A Story of First Loves by Ben LaCorte
The wealthy landowner had a ranch almost the size of a small state. Well known and influential, she inherited the estate from her father, a generous man who showed kindness to all, regardless of their rank in life. His daughter on the other hand showed little love for strangers; for she was engaged in commerce and placed her responsibilities before people. Some say there was a time when the daughter was full of grace and joy, for she was in love. But due to worldly pursuits, she allowed her first love to slip away.
Upon inheriting the ranch, the woman surrounded it on all four sides with a barbed wire fence. The fence was to keep cattle in and strangers out. On each of the four sides there was a gate. Each of the gates had a specific use, a special purpose, as she was an efficient manager of her possessions.
The North Gate was for visitors, business associates, and acquaintances. Ranch hands used the West Gate to come and go. Deliveries from suppliers passed though this gate also. Through the East Gate traveled the entire herd of Longhorn steer during selling season. Thousands of head of beef were taken to market through this, the largest of all the gates, every year.
The South Gate was a special gate, reserved for guests of honor. It was ornate, with intricate wrought iron scroll works; a beautiful entrance fit for the most worthy. No one was allowed through the South Gate for it was locked and guarded. In all the years, only one person was ever permitted to pass through this gate, only one, and since then, not even the owner herself.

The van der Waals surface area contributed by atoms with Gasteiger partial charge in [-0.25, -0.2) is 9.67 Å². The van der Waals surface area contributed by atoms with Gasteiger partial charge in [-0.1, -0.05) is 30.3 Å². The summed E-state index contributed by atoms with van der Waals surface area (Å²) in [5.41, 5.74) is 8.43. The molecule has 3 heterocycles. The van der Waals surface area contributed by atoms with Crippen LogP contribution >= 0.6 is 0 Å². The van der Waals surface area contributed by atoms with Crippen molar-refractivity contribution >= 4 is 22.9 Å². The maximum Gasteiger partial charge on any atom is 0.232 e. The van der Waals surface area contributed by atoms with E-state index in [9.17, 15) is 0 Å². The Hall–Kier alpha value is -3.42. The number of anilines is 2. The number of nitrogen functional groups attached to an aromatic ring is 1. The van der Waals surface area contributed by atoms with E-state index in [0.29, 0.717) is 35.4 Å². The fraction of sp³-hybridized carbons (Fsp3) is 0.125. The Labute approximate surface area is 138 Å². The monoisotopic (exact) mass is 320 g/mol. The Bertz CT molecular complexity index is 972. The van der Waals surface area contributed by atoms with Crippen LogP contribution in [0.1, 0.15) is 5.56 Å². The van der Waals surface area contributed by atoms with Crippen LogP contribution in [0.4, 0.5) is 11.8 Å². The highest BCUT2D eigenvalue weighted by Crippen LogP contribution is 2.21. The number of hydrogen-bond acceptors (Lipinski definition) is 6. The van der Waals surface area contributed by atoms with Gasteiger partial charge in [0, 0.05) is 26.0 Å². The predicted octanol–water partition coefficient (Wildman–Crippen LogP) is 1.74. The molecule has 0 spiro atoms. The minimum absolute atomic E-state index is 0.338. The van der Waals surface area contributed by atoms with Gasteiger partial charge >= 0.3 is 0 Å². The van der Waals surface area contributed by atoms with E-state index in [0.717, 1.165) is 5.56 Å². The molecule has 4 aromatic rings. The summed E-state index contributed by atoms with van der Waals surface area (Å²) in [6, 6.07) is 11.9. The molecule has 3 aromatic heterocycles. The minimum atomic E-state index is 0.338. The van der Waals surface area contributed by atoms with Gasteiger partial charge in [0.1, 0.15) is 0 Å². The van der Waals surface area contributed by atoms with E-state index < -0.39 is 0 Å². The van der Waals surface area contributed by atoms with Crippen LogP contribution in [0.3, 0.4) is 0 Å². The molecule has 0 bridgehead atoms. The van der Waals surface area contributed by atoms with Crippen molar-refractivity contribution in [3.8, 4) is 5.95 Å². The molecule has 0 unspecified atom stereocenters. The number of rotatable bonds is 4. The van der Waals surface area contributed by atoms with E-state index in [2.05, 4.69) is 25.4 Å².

One day a beggar, dressed in ragged clothes strode up to the South Gate with nothing but a staff and a tattered leather satchel dangling from his belt. He asked the gatekeeper for food and a drink, but was directed to the West Gate where the ranch hands come and go. However the ranch was large; the beggar was on foot and the West Gate was miles away. The gatekeeper had pity on him, opened the gate, and let the stranger pass.
When the wealthy landowner learned that the most honored of all her gates was used for such a common person, she was furious, and threatened to cast out both the beggar and the gatekeeper. At last however, she thought of her first love who had passed through so long ago, and relented. The woman commanded that the beggar be fed and given sleeping quarters among the ranch hands, a place for his staff and his leather satchel.
After a time, the beggar was gone, having departed in the night. The ranch hands were saddened, because he had touched each of their lives in unanticipated ways. When the news of his leaving reached the wealthy owner she took no notice, since she had not made time to greet him and, she thought, ranch hands come and go.
That evening while in her office preparing to retire for the day, she spotted a leather satchel hanging by its fraying drawstring from the fireplace mantle. Curious, she rose from her creaky high-backed chair, the one her father had left her, walked to the mantle and cautiously opened the bag.
Inside was a note, which read: “I am the beggar you allowed to enter through the South Gate. As I approached your estate, I saw the fence and pondered its gates. I could have approached from the north, and you would have received me as a visitor, one who passes the time with pleasant conversation and then leaves. But I did not want to be a mere visitor to you.